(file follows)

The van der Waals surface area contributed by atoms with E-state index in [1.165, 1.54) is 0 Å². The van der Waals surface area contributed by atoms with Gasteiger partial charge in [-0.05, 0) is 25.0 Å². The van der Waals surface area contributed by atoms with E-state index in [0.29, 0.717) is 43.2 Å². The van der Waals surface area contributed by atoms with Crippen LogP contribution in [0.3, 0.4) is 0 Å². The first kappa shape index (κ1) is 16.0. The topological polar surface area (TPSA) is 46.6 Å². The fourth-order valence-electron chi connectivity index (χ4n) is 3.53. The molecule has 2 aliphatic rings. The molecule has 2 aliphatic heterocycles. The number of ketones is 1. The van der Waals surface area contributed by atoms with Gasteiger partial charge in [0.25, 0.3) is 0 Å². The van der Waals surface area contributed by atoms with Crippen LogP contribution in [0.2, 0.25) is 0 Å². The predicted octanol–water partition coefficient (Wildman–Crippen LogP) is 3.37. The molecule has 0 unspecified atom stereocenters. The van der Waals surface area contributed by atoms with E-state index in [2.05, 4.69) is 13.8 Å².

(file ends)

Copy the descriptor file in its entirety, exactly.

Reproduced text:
The van der Waals surface area contributed by atoms with E-state index in [1.165, 1.54) is 0 Å². The van der Waals surface area contributed by atoms with Gasteiger partial charge in [-0.05, 0) is 25.0 Å². The van der Waals surface area contributed by atoms with E-state index in [0.29, 0.717) is 43.2 Å². The van der Waals surface area contributed by atoms with Crippen LogP contribution in [0.3, 0.4) is 0 Å². The first kappa shape index (κ1) is 16.0. The topological polar surface area (TPSA) is 46.6 Å². The fourth-order valence-electron chi connectivity index (χ4n) is 3.53. The molecule has 2 aliphatic rings. The molecule has 2 aliphatic heterocycles. The number of ketones is 1. The van der Waals surface area contributed by atoms with Gasteiger partial charge in [0.25, 0.3) is 0 Å². The van der Waals surface area contributed by atoms with Crippen LogP contribution in [0.2, 0.25) is 0 Å². The predicted octanol–water partition coefficient (Wildman–Crippen LogP) is 3.37. The molecule has 0 unspecified atom stereocenters. The van der Waals surface area contributed by atoms with E-state index in [2.05, 4.69) is 13.8 Å².